Influence of computer-aided detection on performance of screening mammography

Joshua J. Fenton, Stephen H. Taplin, Patricia A. Carney, Linn Abraham, Edward A. Sickles, Carl D'Orsi, Eric A. Berns, Gary Cutter, R. Edward Hendrick, William E. Barlow, Joann G. Elmore

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334 Scopus citations

Abstract

Background: Computer-aided detection identifies suspicious findings on mammograms to assist radiologists. Since the Food and Drug Administration approved the technology in 1998, it has been disseminated into practice, but its effect on the accuracy of interpretation is unclear. Methods: We determined the association between the use of computer-aided detection at mammography facilities and the performance of screening mammography from 1998 through 2002 at 43 facilities in three states. We had complete data for 222,135 women (a total of 429,345 mammograms), including 2351 women who received a diagnosis of breast cancer within 1 year after screening. We calculated the specificity, sensitivity, and positive predictive value of screening mammography with and without computer-aided detection, as well as the rates of biopsy and breast-cancer detection and the overall accuracy, measured as the area under the receiver-operating-characteristic (ROC) curve. Results: Seven facilities (16%) implemented computer-aided detection during the study period. Diagnostic specificity decreased from 90.2% before implementation to 87.2% after implementation (P<0.001), the positive predictive value decreased from 4.1% to 3.2% (P=0.01), and the rate of biopsy increased by 19.7% (P<0.001). The increase in sensitivity from 80.4% before implementation of computer-aided detection to 84.0% after implementation was not significant (P=0.32). The change in the cancer-detection rate (including invasive breast cancers and ductal carcinomas in situ) was not significant (4.15 cases per 1000 screening mammograms before implementation and 4.20 cases after implementation, P=0.90). Analyses of data from all 43 facilities showed that the use of computer-aided detection was associated with significantly lower overall accuracy than was nonuse (area under the ROC curve, 0.871 vs. 0.919; P = 0.005). Conclusions: The use of computer-aided detection is associated with reduced accuracy of interpretation of screening mammograms. The increased rate of biopsy with the use of computer-aided detection is not clearly associated with improved detection of invasive breast cancer.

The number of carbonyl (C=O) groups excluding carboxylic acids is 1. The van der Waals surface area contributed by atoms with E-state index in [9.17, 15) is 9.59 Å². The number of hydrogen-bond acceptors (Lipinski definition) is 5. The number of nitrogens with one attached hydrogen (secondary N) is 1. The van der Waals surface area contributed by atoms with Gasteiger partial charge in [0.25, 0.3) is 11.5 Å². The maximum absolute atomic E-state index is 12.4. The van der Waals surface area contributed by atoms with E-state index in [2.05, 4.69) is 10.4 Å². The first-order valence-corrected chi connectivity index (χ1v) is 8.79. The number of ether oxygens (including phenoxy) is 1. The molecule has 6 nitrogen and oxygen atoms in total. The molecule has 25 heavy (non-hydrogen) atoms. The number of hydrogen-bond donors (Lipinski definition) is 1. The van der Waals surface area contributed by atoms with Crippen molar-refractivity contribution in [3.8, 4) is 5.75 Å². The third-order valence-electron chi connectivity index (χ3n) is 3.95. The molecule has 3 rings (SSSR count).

Original languageEnglish (US)
Pages (from-to)1399-1409
Number of pages11
JournalNew England Journal of Medicine
Volume356
Issue number14
DOIs
StatePublished - Apr 5 2007

ASJC Scopus subject areas

  • Medicine(all)

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    Fenton, J. J., Taplin, S. H., Carney, P. A., Abraham, L., Sickles, E. A., D'Orsi, C., Berns, E. A., Cutter, G., Hendrick, R. E., Barlow, W. E., & Elmore, J. G. (2007). Influence of computer-aided detection on performance of screening mammography. New England Journal of Medicine, 356(14), 1399-1409. https://doi.org/10.1056/NEJMoa066099